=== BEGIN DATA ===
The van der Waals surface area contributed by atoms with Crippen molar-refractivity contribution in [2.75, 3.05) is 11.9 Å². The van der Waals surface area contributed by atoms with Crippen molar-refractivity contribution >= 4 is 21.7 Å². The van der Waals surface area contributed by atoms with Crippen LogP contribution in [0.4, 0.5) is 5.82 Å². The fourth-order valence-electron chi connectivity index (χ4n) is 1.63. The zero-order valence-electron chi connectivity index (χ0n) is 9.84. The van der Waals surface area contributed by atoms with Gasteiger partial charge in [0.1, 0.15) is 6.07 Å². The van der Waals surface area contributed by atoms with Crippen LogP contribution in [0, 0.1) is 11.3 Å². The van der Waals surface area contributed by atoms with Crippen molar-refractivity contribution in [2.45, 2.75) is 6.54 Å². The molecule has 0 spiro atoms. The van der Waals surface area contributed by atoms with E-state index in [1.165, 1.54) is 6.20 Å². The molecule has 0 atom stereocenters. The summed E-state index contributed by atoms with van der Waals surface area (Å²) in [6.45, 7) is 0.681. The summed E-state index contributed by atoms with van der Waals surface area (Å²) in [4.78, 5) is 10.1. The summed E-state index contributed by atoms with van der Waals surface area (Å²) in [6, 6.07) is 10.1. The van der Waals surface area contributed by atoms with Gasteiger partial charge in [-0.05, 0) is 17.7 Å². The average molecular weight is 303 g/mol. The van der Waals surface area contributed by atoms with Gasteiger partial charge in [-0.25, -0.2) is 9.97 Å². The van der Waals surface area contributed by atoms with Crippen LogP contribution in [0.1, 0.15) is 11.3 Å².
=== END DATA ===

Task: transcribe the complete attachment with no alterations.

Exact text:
The van der Waals surface area contributed by atoms with Crippen molar-refractivity contribution in [2.75, 3.05) is 11.9 Å². The van der Waals surface area contributed by atoms with Crippen molar-refractivity contribution >= 4 is 21.7 Å². The van der Waals surface area contributed by atoms with Crippen LogP contribution in [0.4, 0.5) is 5.82 Å². The fourth-order valence-electron chi connectivity index (χ4n) is 1.63. The zero-order valence-electron chi connectivity index (χ0n) is 9.84. The van der Waals surface area contributed by atoms with Gasteiger partial charge in [0.1, 0.15) is 6.07 Å². The van der Waals surface area contributed by atoms with Crippen LogP contribution in [0, 0.1) is 11.3 Å². The van der Waals surface area contributed by atoms with Crippen molar-refractivity contribution in [2.45, 2.75) is 6.54 Å². The molecule has 0 spiro atoms. The van der Waals surface area contributed by atoms with E-state index in [1.165, 1.54) is 6.20 Å². The molecule has 0 atom stereocenters. The summed E-state index contributed by atoms with van der Waals surface area (Å²) in [6.45, 7) is 0.681. The summed E-state index contributed by atoms with van der Waals surface area (Å²) in [4.78, 5) is 10.1. The summed E-state index contributed by atoms with van der Waals surface area (Å²) in [6, 6.07) is 10.1. The van der Waals surface area contributed by atoms with Gasteiger partial charge in [-0.05, 0) is 17.7 Å². The average molecular weight is 303 g/mol. The van der Waals surface area contributed by atoms with Gasteiger partial charge in [-0.25, -0.2) is 9.97 Å². The van der Waals surface area contributed by atoms with Crippen LogP contribution in [0.1, 0.15) is 11.3 Å².